The lawsuit brought by the authors of the 1982 bestseller, Holy Blood, Holy Grail, is a ludicrous stretch. Michael Baigent and Richard Leigh are suing their own publisher, Random House, which also published Dan Brown’s best selling novel, The Da Vinci Code, for breach of copyright.
Their claim is that Brown used their historical speculation as the basis for his book. For some background, what is being referred to is their central thesis that Jesus Christ was married to Mary Magdalene and the couple produced a royal bloodline that once reigned over France as the Merovingian dynasty.
While it’s true that those ideas figure prominently in Brown’s book as the motive for the murder of the museum official who, because he is the guardian of this secret, is found dead in the first chapter, The Da Vinci Code is so much more than that. It is a thriller that takes its protagonists, Robert Langdon, a professor of art and religious symbolism, and Sophie Neveux, the granddaughter of the murder victim and the leading suspect, on a chase across Paris to flee the police and gather evidence to prove her innocence of the crime. It also pits the duo against a shadowy Opus Dei member who is trying to kill Langdon and Neveux to prevent long guarded Church secrets from being uncovered.
There’s no doubt that all the speculation about Jesus, Magdalene and a holy bloodline contributed to the public’s fascination with Brown’s story. But it’s also a heart-stopping thriller with a zillion plot twists that are original to Brown, the novelist.
Brown is not being sued, his publisher is. However, the question is whether he breached the other authors’ copyrighted material. He’s not accused of lifting out verbatim passages from their work. Rather, the accusation is that he misappropriated their ideas for his book.
There are, at least, three separate objections to this accusation. First, and this seems to be the way the legal defense is leaning, published ideas and speculations of this sort become part of the public domain, so this particular claim of copyright privilege is too broad.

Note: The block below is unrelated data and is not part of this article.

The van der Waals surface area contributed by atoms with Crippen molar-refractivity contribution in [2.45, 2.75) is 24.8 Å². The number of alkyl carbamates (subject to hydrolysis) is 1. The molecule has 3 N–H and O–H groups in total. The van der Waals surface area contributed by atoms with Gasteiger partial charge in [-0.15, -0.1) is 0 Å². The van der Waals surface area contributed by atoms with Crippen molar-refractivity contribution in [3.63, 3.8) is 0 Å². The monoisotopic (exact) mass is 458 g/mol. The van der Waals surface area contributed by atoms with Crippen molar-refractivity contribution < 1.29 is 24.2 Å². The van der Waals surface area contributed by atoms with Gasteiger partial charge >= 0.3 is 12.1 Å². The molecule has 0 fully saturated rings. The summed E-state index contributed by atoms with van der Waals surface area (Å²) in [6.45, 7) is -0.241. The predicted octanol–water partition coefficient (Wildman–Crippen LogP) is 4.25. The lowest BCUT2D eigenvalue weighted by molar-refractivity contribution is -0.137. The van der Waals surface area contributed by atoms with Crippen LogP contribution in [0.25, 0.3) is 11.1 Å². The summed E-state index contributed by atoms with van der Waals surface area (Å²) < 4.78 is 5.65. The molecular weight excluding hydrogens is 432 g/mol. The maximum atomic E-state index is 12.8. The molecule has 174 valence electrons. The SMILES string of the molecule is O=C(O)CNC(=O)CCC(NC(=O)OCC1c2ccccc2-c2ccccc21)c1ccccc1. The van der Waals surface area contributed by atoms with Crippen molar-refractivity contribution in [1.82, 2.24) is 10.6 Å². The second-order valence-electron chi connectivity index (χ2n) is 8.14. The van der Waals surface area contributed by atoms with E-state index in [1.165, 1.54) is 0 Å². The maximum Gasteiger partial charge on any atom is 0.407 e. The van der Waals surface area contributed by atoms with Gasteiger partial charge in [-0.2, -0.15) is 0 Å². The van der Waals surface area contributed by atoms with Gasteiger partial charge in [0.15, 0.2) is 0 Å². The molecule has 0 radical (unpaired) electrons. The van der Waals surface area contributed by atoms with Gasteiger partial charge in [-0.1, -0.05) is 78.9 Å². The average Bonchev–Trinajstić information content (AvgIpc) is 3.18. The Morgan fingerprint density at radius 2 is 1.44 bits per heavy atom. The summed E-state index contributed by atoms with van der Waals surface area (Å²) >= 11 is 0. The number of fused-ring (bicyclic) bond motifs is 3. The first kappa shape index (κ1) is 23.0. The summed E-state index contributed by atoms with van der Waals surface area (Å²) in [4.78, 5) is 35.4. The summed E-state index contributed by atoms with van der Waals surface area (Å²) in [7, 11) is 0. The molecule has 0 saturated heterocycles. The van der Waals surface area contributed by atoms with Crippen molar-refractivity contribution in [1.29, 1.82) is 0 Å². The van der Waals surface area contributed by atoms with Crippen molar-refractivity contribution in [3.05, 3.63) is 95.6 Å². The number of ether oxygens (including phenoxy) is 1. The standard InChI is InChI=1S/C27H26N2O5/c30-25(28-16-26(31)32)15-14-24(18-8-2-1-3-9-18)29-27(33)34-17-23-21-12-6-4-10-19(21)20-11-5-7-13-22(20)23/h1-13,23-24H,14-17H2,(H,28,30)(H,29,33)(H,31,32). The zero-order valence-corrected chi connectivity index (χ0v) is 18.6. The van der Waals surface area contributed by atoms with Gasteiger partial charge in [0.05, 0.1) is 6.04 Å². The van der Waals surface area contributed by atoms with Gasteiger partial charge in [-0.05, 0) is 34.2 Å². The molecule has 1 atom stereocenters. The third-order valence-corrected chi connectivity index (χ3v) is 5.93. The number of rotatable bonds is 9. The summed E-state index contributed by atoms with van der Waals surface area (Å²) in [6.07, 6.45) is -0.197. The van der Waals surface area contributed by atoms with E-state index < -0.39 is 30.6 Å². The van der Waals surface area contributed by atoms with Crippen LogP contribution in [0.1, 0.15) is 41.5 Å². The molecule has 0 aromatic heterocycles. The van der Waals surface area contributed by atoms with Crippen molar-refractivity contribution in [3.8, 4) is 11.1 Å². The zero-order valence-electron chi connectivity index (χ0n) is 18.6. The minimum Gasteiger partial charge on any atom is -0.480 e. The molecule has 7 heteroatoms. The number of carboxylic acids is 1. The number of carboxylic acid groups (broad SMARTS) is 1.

That may be true. After all, if nobody could ever build on another’s ideas and speculation, virtually no new ideas could ever be formed since most of what we think of as original work is really old ideas reformulated in new and startling patterns.
But besides the objection that the plaintiffs are overreaching, a second point of objection is that Brown never made a secret that Baigent’s and Leigh’s earlier work formed the basis for his own speculation. Indeed, Brown seemed determined to give Baigent and Leigh all the credit he could at every turn. He lists them in the book’s bibliography. He has one of his characters, Leigh Tebing, quote their book, with attribution. And he mentions the earlier book in an acknowledgement. You would think that a normal person whose book has been off the bestseller list for ten years would be grateful for such a plug.
However, in still a third point, why pick on Brown when others have been working the same waterfront for more years? Indeed there is a virtual cottage industry of books about exactly the same themes that Baigent, Leigh and Henry Lincoln (who is also a co-author of Holy Blood, Holy Grail, but who declined to join the suit) explored in 1982. Why did these writers never sue Lynn Picknett and Clive Prince whose The Templar Revelation covers much the same ground that their own work did and was non-fiction to boot? Or other non-fiction writers, such as Margaret Starbird, author of The Woman With the Alabaster Jar, or Laurence Gardner, who wrote Bloodline of the Holy Grail and other tomes that also explore the royal dynasty left by Mary Magdalene and Jesus Christ?
Since all of those are non-fiction books that are actually closer to rivaling Holy Blood, Holy Grail than Dan Brown’s novel, it seems suspicious that just now, with a movie version of The Da Vinci Code coming out, that this should land in court.
However, the ideas in dispute were not even original to Leigh and Baigent. The truth is that speculation about Jesus and Mary Magdalene have been floating around since at least the second century Gnostics. In fact, if I were a clever and ambitious lawyer out for a bit of publicity, here’s the lawsuit I’d be drawing up right now: Baigent and Leigh v. the International Brotherhood of Gnostics and Heretics – Local 666.